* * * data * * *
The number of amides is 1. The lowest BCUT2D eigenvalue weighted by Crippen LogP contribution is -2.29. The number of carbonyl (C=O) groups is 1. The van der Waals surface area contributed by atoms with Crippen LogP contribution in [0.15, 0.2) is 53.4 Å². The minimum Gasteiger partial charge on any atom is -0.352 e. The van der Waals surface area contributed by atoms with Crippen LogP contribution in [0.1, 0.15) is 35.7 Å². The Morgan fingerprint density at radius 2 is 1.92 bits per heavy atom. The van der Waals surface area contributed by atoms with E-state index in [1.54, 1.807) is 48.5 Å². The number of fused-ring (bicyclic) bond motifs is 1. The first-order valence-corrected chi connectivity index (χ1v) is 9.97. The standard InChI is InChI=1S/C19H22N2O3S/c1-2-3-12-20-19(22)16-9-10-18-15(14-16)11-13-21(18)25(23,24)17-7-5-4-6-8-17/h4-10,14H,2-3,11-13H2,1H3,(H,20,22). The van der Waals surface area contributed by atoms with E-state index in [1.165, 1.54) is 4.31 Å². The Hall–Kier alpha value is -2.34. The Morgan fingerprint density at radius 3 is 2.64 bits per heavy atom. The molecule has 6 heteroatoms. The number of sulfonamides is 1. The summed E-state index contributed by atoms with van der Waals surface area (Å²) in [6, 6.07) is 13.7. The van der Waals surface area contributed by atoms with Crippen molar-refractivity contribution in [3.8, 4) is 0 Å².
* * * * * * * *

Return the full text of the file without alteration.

The number of amides is 1. The lowest BCUT2D eigenvalue weighted by Crippen LogP contribution is -2.29. The number of carbonyl (C=O) groups is 1. The van der Waals surface area contributed by atoms with Crippen LogP contribution in [0.15, 0.2) is 53.4 Å². The minimum Gasteiger partial charge on any atom is -0.352 e. The van der Waals surface area contributed by atoms with Crippen LogP contribution in [0.1, 0.15) is 35.7 Å². The Morgan fingerprint density at radius 2 is 1.92 bits per heavy atom. The van der Waals surface area contributed by atoms with E-state index in [1.54, 1.807) is 48.5 Å². The number of fused-ring (bicyclic) bond motifs is 1. The first-order valence-corrected chi connectivity index (χ1v) is 9.97. The standard InChI is InChI=1S/C19H22N2O3S/c1-2-3-12-20-19(22)16-9-10-18-15(14-16)11-13-21(18)25(23,24)17-7-5-4-6-8-17/h4-10,14H,2-3,11-13H2,1H3,(H,20,22). The van der Waals surface area contributed by atoms with E-state index in [1.165, 1.54) is 4.31 Å². The Hall–Kier alpha value is -2.34. The Morgan fingerprint density at radius 3 is 2.64 bits per heavy atom. The molecule has 6 heteroatoms. The number of sulfonamides is 1. The summed E-state index contributed by atoms with van der Waals surface area (Å²) in [6, 6.07) is 13.7. The van der Waals surface area contributed by atoms with Crippen molar-refractivity contribution in [3.8, 4) is 0 Å².